Senator Molan, a former army major-general, said Australia had a strong national interest in ensuring the free movement of tankers because it has low liquid fuel reserves at home and therefore could be crippled by any serious global blockage.
“I believe Australia’s self-interest is involved in both joining the Americans in escorting tankers in and out of the Gulf and providing surveillance for that activity as well as anything we can do in relation to sanctions,” Senator Molan said.
“But for any significant military action, we should reserve our right to make a subsequent decision.”
Australia typically has a navy ship in the Gulf region and can operate maritime surveillance or aerial refuelling aircraft out of bases in the Middle East, which Senator Molan said could help keep an eye on Iranian activity in international waters.
The Trump administration, which pulled out of the 2015 nuclear deal negotiated under former president Barack Obama just over a year ago, is now trying to pressure Tehran back to the negotiating table.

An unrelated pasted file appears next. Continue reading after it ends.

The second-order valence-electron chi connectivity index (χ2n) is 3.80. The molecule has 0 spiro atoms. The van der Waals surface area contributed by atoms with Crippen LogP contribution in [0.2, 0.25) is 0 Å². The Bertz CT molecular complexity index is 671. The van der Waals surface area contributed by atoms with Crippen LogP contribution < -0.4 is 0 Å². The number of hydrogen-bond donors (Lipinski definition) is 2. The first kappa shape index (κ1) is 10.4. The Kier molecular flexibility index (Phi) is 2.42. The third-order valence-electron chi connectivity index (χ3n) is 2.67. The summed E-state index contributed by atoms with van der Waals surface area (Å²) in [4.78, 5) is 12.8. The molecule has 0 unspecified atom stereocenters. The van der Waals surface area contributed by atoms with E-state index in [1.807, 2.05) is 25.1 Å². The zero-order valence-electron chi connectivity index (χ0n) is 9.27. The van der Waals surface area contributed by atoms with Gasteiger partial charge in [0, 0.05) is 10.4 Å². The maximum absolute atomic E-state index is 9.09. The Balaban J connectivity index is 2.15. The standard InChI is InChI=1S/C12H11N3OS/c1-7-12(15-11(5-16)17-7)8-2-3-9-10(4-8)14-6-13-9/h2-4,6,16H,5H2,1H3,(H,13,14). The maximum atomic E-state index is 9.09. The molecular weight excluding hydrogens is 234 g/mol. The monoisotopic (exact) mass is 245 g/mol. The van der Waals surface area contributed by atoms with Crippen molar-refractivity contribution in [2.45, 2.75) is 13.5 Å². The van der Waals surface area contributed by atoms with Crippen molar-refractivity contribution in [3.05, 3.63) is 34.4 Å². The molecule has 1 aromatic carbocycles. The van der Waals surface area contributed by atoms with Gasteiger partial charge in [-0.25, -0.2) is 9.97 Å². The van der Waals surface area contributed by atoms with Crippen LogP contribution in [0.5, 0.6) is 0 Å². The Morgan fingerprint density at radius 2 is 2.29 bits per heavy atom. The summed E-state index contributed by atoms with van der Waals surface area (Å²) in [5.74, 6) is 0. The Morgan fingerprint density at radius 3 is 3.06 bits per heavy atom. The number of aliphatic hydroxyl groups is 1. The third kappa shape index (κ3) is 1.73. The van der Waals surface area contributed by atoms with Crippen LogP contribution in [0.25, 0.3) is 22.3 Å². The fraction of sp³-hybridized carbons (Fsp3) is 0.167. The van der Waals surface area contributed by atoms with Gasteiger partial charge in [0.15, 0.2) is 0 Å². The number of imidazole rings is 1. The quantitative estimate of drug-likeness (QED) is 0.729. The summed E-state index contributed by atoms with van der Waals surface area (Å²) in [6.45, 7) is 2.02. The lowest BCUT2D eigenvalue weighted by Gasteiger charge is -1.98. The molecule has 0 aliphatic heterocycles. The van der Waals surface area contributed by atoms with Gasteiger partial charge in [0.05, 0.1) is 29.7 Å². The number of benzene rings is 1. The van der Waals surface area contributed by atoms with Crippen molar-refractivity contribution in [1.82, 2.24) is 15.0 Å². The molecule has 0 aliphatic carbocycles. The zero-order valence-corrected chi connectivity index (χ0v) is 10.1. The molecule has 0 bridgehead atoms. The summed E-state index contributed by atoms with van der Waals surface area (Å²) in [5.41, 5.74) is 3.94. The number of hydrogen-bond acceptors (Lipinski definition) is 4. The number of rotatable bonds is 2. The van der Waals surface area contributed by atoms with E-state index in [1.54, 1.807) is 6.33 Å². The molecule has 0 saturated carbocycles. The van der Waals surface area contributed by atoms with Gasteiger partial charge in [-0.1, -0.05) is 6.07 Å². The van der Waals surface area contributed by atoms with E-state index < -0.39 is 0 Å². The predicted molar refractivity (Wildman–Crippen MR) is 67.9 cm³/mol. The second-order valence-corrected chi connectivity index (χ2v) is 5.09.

Iran has said it is enriching uranium and will, by June 27, breach the 300 kilogram limit on low-grade fissile material it is permitted under the deal.
Australia is not a signatory to the deal but has expressed diplomatic support. After a review of that support last year, Prime Minister Scott Morrison said Australia would maintain its position because the deal was achieving its aim of “substantial restrictions on Iran’s nuclear activity”.
The Herald and The Age have asked the government whether it will continue its support if Iran breaches the 300 kilogram cap or if it enriches even more, as it has threatened to do after July 7 unless European nations help it repair some of the damage to its economy caused by US sanctions. The government had not responded by deadline on Wednesday.
Rodger Shanahan, a Middle East expert with the Lowy Institute, said Iran was likely trying to get itself deliberately into technical breach of the deal so that it could then offer to peg itself back to the 2015 limits as a bargaining chip if and when negotiations with the US resume.
He said Tehran was hoping to outlast Middle East hawks within the Trump administration, believing that officials such as the hardline national security adviser John Bolton would likely not survive in their roles beyond next year’s presidential election, assuming Mr Trump wins.
“The Iranians’ patience will probably outlast Trump’s attention span on this issue, which is what they’re banking on,” he said.
David Wroe is defence and national security correspondent for The Sydney Morning Herald and The Age.